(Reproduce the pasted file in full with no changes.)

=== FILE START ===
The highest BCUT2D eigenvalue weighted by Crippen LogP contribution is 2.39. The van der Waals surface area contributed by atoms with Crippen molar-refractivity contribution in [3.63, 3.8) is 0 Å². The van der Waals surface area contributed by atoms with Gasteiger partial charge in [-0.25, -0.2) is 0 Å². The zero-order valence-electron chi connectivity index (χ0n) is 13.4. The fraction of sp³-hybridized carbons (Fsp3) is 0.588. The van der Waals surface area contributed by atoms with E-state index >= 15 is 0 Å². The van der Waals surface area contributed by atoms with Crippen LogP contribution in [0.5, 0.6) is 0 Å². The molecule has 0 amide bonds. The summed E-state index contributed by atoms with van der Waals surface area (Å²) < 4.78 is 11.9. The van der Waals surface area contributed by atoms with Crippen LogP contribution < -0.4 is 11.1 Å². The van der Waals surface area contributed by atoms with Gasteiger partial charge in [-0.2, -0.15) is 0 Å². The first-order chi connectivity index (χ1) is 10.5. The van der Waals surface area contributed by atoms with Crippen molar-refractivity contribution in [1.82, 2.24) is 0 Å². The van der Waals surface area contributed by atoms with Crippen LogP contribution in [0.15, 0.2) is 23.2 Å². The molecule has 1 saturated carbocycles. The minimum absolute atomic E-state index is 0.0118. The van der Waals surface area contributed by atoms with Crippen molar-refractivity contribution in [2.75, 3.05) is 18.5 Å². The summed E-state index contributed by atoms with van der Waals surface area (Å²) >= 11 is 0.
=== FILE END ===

The highest BCUT2D eigenvalue weighted by Crippen LogP contribution is 2.39. The van der Waals surface area contributed by atoms with Crippen molar-refractivity contribution in [3.63, 3.8) is 0 Å². The van der Waals surface area contributed by atoms with Gasteiger partial charge in [-0.25, -0.2) is 0 Å². The zero-order valence-electron chi connectivity index (χ0n) is 13.4. The fraction of sp³-hybridized carbons (Fsp3) is 0.588. The van der Waals surface area contributed by atoms with E-state index >= 15 is 0 Å². The van der Waals surface area contributed by atoms with Crippen LogP contribution in [0.5, 0.6) is 0 Å². The molecule has 0 amide bonds. The summed E-state index contributed by atoms with van der Waals surface area (Å²) < 4.78 is 11.9. The van der Waals surface area contributed by atoms with Crippen LogP contribution < -0.4 is 11.1 Å². The van der Waals surface area contributed by atoms with Gasteiger partial charge in [-0.2, -0.15) is 0 Å². The first-order chi connectivity index (χ1) is 10.5. The van der Waals surface area contributed by atoms with Crippen molar-refractivity contribution in [1.82, 2.24) is 0 Å². The van der Waals surface area contributed by atoms with Crippen LogP contribution in [0.15, 0.2) is 23.2 Å². The molecule has 1 saturated carbocycles. The minimum absolute atomic E-state index is 0.0118. The van der Waals surface area contributed by atoms with Crippen molar-refractivity contribution in [2.75, 3.05) is 18.5 Å². The summed E-state index contributed by atoms with van der Waals surface area (Å²) >= 11 is 0.